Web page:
York's city walls and St Olave's church have been vandalised with red painted hieroglyphics.
Concerns have been raised that it could be a hate crime, as the graffiti on both the church doorway and bridge include 88 - a well-known code for Heil Hitler among far right groups.
The Diocese of York has issued a statement on behalf of the church expressing their disappointment with the vandalism.
A spokesman for the Diocese of York said: "The graffiti on St Olave's church door and on the medieval York city walls is upsetting for everyone who loves the city's historic buildings.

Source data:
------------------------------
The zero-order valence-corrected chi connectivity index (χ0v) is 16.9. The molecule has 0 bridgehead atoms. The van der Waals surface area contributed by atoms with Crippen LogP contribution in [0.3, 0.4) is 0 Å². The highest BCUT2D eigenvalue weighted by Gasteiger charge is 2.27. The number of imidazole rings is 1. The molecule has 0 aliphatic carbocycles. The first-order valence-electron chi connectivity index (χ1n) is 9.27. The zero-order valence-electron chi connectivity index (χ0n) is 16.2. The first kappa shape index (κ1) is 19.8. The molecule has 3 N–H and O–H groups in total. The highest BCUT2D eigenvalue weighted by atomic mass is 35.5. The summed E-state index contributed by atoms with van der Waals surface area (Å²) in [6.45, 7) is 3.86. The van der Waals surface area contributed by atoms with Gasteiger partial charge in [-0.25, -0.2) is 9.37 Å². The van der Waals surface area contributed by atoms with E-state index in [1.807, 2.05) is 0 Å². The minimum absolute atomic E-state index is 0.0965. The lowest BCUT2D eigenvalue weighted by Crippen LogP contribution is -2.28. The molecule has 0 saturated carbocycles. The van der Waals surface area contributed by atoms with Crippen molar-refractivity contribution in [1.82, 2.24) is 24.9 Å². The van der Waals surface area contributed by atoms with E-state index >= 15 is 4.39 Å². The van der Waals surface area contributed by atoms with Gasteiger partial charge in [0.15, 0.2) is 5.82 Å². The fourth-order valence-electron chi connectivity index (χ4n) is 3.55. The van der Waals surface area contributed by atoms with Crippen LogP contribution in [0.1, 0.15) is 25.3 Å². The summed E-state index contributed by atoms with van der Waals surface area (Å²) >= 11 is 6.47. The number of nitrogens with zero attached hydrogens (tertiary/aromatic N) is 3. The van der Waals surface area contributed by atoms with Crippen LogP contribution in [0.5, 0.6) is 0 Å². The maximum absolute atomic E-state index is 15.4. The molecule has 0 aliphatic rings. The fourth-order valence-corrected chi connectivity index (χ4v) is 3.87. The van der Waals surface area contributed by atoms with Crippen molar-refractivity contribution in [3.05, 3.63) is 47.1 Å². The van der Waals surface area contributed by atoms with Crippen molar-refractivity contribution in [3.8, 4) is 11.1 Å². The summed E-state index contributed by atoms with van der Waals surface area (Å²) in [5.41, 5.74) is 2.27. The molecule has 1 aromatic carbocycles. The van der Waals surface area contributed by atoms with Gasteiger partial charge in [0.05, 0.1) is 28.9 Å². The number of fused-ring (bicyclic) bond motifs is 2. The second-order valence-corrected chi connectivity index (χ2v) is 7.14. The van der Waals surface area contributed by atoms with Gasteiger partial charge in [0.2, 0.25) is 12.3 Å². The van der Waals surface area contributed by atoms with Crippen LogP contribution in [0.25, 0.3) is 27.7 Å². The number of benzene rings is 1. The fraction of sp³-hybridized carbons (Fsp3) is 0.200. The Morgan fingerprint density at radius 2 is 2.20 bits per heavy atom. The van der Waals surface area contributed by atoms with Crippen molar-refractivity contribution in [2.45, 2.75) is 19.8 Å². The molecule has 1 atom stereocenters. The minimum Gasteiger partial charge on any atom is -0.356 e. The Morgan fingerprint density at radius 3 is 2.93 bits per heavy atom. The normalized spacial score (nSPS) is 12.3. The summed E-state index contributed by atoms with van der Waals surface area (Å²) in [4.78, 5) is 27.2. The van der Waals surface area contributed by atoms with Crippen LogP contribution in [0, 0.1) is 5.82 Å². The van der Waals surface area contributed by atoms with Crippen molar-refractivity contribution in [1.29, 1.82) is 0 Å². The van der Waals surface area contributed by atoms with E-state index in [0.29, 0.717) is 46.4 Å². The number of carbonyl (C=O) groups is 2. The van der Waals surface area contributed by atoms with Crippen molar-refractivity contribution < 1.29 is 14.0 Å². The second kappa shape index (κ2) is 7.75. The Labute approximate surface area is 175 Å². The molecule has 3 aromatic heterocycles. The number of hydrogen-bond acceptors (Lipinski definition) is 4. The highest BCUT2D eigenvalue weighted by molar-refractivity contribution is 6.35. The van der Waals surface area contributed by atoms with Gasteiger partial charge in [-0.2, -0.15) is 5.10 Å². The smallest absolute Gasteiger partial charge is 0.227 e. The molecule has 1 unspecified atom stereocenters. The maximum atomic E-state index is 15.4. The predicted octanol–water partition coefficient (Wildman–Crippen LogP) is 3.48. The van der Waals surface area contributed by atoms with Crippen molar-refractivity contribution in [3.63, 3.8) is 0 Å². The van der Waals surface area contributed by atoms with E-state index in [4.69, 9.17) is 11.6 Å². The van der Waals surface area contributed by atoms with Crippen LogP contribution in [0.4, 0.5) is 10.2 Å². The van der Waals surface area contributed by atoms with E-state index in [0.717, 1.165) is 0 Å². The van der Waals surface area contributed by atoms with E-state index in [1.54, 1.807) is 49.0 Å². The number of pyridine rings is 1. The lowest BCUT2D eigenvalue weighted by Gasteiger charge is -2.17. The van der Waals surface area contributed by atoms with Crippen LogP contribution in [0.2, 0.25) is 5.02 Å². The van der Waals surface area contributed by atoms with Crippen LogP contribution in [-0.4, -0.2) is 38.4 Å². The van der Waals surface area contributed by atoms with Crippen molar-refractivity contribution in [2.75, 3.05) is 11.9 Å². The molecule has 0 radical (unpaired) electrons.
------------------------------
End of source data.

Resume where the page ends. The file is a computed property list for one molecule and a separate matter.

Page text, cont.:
"St Olave's has taken advice from expert advisers and from the Diocese of York, and has arranged the careful removal of the paint from the door.
"The church is co-operating with a police investigation and so is unable to comment any further."
The 13th century church, St Olave's Church was dedicated to the patron saint of Norway, St Olaf, in 1055.
After the Norman Conquest of 1066, the church of St Olave's became part of the Benedictine order in York. It now describes itself as part of the liberal Catholic tradition of the Church of England.